If there is one inconsistency in this world, it’s the output of director Terry Gilliam. For a time, I thought he was deep-rooted in his Python ways, struggling to make anything compelling or unique, especially after 12 Monkeys. A slave to his own unique style, which would often overtake or erase any substance the movie could possibly wish to have. The Man Who Killed Don Quixote slumped out with some evidence pointing towards his vision being boring, regardless of style. Feeling rather fearful that it was the waning years of an overhyped career, I decided to retreat into his older works, and what a truly great idea that was. Brazil is a superbly entertaining spectacle.

Brazil is a compelling film with obvious inspiration from the Orwellian style of creativity. Bleak and obsolete futures where the sky, trees and buildings are grey, but within there’s one plucky character looking to do a little bit of good. This time, that man is Sam Lowry (Jonathan Pryce), a Ministry employee whose main task is to keep the bumbling Mr. Kurtzman (Ian Holm) away from genuine, incompetent danger. But after a run in with a case of the wrong man, Lowry finds himself infatuated with do-gooder Jill Layton (Kim Greist) and sets out to save her from impending danger.

The similarities between this and the exceptional Nineteen Eighty-Four film starring John Hurt are eagerly similar. From protagonist to motif to escapism metaphors, everything feels very copied and pasted, but with that wry Gilliam twist that he loves to play around with. There’s enough unique content here to provide a huge edge over any contemporary competition.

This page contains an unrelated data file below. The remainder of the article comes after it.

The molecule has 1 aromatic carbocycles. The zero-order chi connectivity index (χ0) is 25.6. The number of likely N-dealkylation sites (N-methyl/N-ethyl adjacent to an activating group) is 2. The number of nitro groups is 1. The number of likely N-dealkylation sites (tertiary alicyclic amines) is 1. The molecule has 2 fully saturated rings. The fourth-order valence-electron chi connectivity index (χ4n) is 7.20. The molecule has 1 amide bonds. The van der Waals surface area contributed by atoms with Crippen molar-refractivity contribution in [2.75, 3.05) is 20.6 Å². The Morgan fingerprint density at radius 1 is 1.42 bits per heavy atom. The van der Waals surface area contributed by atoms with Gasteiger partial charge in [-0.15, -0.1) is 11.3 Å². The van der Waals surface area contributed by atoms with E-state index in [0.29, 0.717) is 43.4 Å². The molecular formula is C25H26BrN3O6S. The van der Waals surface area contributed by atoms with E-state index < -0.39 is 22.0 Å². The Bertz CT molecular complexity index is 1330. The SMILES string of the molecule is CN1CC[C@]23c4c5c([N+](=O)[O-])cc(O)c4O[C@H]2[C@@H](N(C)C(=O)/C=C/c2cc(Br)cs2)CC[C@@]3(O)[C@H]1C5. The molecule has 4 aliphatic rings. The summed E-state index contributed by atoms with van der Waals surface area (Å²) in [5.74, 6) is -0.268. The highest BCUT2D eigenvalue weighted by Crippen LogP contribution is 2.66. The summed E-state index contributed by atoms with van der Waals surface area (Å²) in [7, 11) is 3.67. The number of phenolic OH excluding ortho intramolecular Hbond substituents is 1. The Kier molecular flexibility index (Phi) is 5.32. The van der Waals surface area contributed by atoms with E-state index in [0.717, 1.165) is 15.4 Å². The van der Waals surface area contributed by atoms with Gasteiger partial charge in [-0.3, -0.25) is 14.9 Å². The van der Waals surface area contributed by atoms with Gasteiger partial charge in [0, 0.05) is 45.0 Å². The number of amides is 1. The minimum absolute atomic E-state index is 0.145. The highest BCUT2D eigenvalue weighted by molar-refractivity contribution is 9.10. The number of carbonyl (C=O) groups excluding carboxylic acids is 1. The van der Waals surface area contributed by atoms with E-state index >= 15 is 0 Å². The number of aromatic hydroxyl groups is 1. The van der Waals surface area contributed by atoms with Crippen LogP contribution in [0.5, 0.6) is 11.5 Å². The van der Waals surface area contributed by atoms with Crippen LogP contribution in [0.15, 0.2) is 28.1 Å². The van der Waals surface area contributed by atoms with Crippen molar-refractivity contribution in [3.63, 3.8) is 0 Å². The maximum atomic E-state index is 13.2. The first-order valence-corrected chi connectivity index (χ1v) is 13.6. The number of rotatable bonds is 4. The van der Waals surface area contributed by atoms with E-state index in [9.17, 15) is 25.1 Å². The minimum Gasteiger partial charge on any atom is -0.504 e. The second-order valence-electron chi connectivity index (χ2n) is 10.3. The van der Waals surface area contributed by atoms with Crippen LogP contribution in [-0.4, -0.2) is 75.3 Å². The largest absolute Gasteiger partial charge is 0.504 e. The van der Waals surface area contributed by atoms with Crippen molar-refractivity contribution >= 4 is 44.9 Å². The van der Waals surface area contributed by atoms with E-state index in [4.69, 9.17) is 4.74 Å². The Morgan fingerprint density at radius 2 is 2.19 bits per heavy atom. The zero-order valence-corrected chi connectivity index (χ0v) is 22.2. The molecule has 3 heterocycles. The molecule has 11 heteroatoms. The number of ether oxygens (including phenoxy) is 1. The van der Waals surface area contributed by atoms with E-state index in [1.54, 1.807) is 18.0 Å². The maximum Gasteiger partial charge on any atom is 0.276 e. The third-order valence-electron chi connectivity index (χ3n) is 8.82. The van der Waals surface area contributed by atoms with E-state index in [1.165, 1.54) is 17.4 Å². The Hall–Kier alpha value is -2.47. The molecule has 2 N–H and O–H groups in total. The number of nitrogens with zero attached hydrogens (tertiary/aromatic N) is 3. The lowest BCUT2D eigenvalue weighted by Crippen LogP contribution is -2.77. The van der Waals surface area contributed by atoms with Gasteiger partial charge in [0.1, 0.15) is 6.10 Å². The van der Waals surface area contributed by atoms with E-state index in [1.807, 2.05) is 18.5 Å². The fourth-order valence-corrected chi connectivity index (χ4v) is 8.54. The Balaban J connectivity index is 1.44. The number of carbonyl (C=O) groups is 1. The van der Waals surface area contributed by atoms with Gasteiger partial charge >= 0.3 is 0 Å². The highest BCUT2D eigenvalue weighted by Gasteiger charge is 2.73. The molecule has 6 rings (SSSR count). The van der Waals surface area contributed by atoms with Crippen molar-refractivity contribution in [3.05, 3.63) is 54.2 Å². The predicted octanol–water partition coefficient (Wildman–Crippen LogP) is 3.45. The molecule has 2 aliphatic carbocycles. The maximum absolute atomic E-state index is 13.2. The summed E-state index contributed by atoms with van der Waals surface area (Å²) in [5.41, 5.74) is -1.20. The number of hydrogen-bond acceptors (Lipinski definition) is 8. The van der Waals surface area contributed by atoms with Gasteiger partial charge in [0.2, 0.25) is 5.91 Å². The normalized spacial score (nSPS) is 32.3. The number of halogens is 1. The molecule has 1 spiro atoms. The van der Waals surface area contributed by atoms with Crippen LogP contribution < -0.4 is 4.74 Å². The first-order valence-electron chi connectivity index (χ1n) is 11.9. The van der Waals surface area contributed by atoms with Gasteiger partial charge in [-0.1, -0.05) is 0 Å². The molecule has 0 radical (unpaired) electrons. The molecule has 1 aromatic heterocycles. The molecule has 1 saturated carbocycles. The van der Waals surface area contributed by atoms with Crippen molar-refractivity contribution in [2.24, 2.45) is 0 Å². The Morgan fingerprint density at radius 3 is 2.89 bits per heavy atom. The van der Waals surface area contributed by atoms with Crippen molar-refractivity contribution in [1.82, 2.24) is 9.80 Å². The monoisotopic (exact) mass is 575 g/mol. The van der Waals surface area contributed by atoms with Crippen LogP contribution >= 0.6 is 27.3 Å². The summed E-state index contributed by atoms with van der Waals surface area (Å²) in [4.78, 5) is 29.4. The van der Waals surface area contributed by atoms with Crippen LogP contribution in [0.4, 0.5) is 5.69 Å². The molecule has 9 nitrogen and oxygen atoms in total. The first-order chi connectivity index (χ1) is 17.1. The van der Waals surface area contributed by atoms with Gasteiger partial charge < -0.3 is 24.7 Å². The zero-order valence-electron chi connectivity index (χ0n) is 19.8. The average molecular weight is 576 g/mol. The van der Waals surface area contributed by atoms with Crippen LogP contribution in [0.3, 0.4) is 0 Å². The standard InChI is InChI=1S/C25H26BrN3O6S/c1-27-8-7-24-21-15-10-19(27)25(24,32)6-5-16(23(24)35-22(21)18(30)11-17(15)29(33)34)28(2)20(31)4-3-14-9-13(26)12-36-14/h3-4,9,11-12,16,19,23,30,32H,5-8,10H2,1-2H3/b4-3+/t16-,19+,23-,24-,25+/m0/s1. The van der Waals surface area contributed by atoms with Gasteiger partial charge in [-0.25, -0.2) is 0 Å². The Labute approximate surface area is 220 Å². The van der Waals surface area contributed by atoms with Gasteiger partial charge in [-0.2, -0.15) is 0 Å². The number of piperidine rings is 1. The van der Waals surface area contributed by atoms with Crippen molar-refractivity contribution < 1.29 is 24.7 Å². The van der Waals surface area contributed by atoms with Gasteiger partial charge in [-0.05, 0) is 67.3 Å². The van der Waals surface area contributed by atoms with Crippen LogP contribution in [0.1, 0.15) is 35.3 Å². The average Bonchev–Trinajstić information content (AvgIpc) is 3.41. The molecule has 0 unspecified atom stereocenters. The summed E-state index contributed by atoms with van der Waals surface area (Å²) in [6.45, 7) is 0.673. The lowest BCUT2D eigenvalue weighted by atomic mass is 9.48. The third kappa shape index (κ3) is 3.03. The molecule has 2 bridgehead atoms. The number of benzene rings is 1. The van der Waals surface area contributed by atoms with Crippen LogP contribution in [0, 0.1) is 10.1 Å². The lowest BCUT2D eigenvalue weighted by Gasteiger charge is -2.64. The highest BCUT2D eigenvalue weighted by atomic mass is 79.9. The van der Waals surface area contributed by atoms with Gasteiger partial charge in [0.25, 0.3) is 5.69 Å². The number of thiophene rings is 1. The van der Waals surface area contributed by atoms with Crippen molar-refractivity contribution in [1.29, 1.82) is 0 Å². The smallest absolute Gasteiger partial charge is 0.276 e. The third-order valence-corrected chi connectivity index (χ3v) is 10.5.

Pryce’s performance in particular clinches the edge over anything else available. Possibly a career best performance, and he works so perfectly with Gilliam’s direction the whole way through. There’s a real feeling of danger and frivolously thrilling antics whenever Lowry is on the screen. He’s nowhere close to being oppressed, he’s on the other side of the coin, a cog in the machine. He has no goals, no ambitions and no need for his mother’s insistence on promotion. He’s happy to live his life the way it is set out, that is of course until his brief encounter with Archibald Tuttle (Robert De Niro), a terrorist who fixes his air conditioning.

De Niro’s brief but brilliant performance highlights well how a small role can be a main feature if dragged out correctly. His few interactions with Lowry are enough to inspire him to bridge out of his mid-life crisis and pursue something truly meaningful to him. Along the way he bumps into a whole host of British icons, each of them giving their own incredibly perfect performance. Michael Palin, Bob Hoskins, Jim Broadbent and Sheila Reid all do their part in making this an incredibly fun viewing.

Blending the finest pieces of his directing work with some of the greatest on-screen performances of all time, Brazil is a masterclass in presenting the weird and wonderful. Jonathan Pryce blends his performance with the twisted and compelling mind of Gilliam to craft one of the greatest feature lengths of all time. A real triumph in filmmaking, both from a visual and creative perspective, a truly rare experience that you won’t want to miss out on.

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